The Houston Texans are making a bid to acquire Orlando Pace, the six-time Pro Bowl left tackle who was given the St. Louis Rams' franchise-player tag last month.
Pace visited Houston on Monday and he and his representatives were in contract negotiations with the Texans. Any deal that Pace, the top overall selection in the 1997 NFL draft, signs probably would closely resemble the seven-year, $52.5-million contract extension that left tackle Walter Jones completed with the Seattle Seahawks before the free agent market opened. Jones's deal includes a $16 million signing bonus and $5 million in roster bonuses in 2006 and 2007.
The problem for Pace and the Texans is that even if they work out a contract agreement, Houston still would have to agree with the Rams on a compensation package to obtain the left tackle. It's unlikely that the Texans would be willing to surrender the two first-round draft choices to which the Rams would be entitled under the franchise-player rules for allowing Pace to sign with another team. The Rams have given no indication at this point that they'd be willing to settle for lesser compensation in a trade.
The Texans have the 13th overall selection in the draft in April.
It's possible that Pace's deliberations with the Texans merely will end up being the leverage he needed to get the long-term contract with the Rams -- with a hefty signing bonus -- he has been seeking. But the clock is ticking on that: Under league rules, if he and the Rams don't agree to a long-term deal by 4 p.m. Wednesday, negotiations must be suspended until July 15. He still can sign an offer sheet with the Texans or another team during that time, however, and he still can be traded.
If Pace does not sign elsewhere or complete a long-term deal with the Rams, his one-year franchise-player contract with St. Louis next season would pay him slightly more than $8.4 million.
The Texans have been looking for a dependable left tackle since their ill-fated selection of Tony Boselli in the expansion draft. Boselli never played for Houston and retired because of shoulder problems. In his three seasons as the Texans' starting quarterback, David Carr has been sacked 140 times. Houston's starting left tackle last season was Seth Wand.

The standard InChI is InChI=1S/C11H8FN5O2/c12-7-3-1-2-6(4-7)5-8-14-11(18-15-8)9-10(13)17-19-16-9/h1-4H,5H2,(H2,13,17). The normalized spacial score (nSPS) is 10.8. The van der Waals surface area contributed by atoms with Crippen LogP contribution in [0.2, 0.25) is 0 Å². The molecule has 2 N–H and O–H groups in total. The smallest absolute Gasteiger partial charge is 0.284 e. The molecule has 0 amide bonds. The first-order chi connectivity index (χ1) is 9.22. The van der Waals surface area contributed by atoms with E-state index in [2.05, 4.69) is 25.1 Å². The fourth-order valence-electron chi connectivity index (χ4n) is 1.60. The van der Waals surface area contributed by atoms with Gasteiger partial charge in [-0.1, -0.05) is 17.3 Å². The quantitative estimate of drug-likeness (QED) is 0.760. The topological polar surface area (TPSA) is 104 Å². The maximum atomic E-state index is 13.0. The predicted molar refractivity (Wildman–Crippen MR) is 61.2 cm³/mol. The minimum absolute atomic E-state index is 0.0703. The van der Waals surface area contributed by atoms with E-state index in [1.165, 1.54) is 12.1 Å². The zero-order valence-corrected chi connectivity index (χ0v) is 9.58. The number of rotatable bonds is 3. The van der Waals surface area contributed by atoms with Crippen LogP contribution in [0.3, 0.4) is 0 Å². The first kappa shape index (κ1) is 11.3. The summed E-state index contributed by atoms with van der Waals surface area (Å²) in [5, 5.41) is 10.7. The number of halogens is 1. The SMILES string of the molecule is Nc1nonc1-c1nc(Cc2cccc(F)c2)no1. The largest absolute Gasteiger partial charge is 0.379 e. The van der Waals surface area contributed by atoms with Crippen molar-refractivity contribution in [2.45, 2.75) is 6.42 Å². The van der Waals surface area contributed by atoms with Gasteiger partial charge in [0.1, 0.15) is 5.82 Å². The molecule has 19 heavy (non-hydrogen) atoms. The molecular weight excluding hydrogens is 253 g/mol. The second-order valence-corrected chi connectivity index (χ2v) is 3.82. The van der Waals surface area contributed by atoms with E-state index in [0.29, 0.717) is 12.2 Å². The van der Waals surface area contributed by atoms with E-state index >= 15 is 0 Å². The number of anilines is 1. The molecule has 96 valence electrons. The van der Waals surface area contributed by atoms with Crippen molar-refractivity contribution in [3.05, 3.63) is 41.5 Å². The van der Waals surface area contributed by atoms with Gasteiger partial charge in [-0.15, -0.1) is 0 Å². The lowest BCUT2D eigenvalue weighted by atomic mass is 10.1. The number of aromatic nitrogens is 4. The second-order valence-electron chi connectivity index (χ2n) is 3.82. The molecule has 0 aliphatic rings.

Available QBs Dwindling
The market for free-agent quarterbacks is getting thin now, with Gus Frerotte agreeing Monday to a two-year, $3 million contract with Miami that includes a $500,000 signing bonus. Frerotte's deal with the Dolphins reunites him with the club's new offensive coordinator, Scott Linehan. The two were together with the Minnesota Vikings. Frerotte likely will end up backing up A.J. Feeley but was told he would get an opportunity to compete for the starting job.
The last of the prominent veteran quarterbacks still available is Brad Johnson, the former Super Bowl winner for Tampa Bay who was released by the Buccaneers. Chicago, Minnesota and Seattle are competing to sign him. Johnson traveled to Seattle late Monday, following a meeting with the Vikings, for a visit with the Seahawks, who are looking for a veteran backup after trading Trent Dilfer to Cleveland. . . .
The Dolphins told fullback Rob Konrad he would be released. . . . New Orleans likely will release safety Tebucky Jones to avoid paying a $400,000 roster bonus. He appears poised to sign with Miami. . . .
Free-agent tight end Anthony Becht left the New York Jets by agreeing to a contract with the Buccaneers. The deal apparently is for five years but contains provisions to void the final three seasons, and is to be signed today. The Jets were thwarted in their attempt to land tight end Jeb Putzier in the restricted free agent market when their offer sheet was matched by Denver. They're scheduled to meet this week with veteran tight end Ken Dilger, an unrestricted free agent.
Becht, one of the Jets' four first-round draft picks in 2000, had only 13 receptions last season but was regarded as the top tight end available on the free-agent market. He had 133 catches in five seasons with the Jets. . . .
The Texans released linebacker Jay Foreman and safety Eric Brown. Foreman became expendable with the free-agent addition of linebacker Morlon Greenwood, and Houston found no takers for him on the trade market. Minnesota could sign Foreman, the son of former Vikings running back Chuck Foreman. Brown lost his starting job last season to Glenn Earl. . . .
Cleveland, as expected, released defensive end Courtney Brown, the top overall choice in the 2000 draft. Browns General Manager Phil Savage said in a written statement that the team would try to re-sign Brown to a more palatable contract. Cleveland signed free-agent defensive tackle Jason Fisk, who was with San Diego the past three seasons. . . .
The New York Giants released Norman Hand, made expendable by the signing of fellow defensive tackle Kendrick Clancy as a free agent. . . . Buffalo released safety Pierson Prioleau and tight end Ryan Neufeld.